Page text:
Justice Across Borders: The Struggle for Human Rights in U.S. Courts by Jeffrey DavisJustice Across Borders: The Struggle for Human Rights in U.S. Courts by Jeffrey Davis

Justice Across Borders: The Struggle for Human Rights in U.S. Courts

byJeffrey Davis

Paperback | June 2, 2008

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This book studies the struggle to enforce international human rights law in federal courts. In 1980, a federal appeals court ruled that a Paraguayan family could sue a Paraguayan official under the Alien Tort Statute - a dormant provision of the 1789 Judiciary Act - for torture committed in Paraguay. Since then, courts have been wrestling with this step toward a universal approach to human rights law. The book examines attempts by human rights groups to use the law to enforce human rights norms. It explains the separation of powers issues arising when victims sue the United States or when the United States intervenes to urge dismissal of a claim. Moreover, it analyzes the controversies arising from attempts to hold foreign nations, foreign officials, and corporations liable under international human rights law. While Davis's analysis is driven by social science methods, its foundation is the dramatic human story from which these cases arise.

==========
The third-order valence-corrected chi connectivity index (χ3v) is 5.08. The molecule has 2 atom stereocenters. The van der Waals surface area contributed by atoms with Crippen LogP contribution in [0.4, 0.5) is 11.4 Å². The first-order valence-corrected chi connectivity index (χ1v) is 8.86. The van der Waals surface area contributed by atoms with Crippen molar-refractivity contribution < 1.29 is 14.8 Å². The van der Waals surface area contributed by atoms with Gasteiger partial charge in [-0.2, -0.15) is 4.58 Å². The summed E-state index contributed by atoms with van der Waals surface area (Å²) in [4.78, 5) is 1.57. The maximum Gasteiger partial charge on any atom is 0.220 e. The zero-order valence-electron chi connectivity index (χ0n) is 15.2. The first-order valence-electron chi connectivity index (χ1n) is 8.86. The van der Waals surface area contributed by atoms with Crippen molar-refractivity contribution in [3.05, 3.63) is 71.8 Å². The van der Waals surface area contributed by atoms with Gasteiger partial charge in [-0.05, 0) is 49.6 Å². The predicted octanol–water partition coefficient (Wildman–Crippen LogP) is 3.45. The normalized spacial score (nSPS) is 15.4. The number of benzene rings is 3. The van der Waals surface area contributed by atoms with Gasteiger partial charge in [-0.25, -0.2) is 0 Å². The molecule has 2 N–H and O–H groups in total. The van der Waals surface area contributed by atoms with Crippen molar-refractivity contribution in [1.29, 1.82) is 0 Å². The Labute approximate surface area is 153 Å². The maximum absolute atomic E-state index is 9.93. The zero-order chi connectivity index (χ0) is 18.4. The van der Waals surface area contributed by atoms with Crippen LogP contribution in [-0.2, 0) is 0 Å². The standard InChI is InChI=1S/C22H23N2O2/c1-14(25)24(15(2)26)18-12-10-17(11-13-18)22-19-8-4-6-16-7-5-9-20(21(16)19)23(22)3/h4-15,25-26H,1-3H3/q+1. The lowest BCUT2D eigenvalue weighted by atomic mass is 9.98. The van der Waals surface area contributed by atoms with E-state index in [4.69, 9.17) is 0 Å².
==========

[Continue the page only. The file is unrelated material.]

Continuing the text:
Professor Davis has taught constitutional law, comparative law, and judicial politics courses for more than six years and has won several teaching awards. He has published articles on human rights accountability, judicial decision-making, and judicial fairness in several journals. In addition, Professor Davis has conducted research and...
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Title:Justice Across Borders: The Struggle for Human Rights in U.S. CourtsFormat:PaperbackDimensions:318 pages, 8.98 × 5.98 × 0.67 inPublished:June 2, 2008Publisher:Cambridge University PressLanguage:English

The following ISBNs are associated with this title:

ISBN - 10:0521702402

ISBN - 13:9780521702409

Reviews

Table of Contents

1. The seeds of legal accountability; 2. Competing forces in the struggle for accountability; 3. Human rights entrepreneurs: NGOs and the ATS revolution; 4. Separation of powers and human rights cases; 5. No safe haven: human rights cases challenging foreign countries and nationals; 6. Holding corporations accountable for human rights violations; 7. Sorting through the ashes: testing findings and predictions through quantitative analysis; 8. Impact and conclusion.

Editorial Reviews

"...an in-depth and fascinating examination of human rights litigation in American courts using the Alien Tort Statute (ATS) or Alien Tort Claims (ACTA)...a detailed, well-researched, carefully analyzed, and cogently argued book; it answers pivotal questions on how ATS has become a new tool in overcoming territorial limitations in pursuing international human rights violations very thoroughly and in a high readable and engaging manner...surely this book will make the reading list at several universities and draw the attention of those interested in human rights law and litigation." --The Law and Politics Book Review, Srini Sitaraman, Government and International Relations, Clark University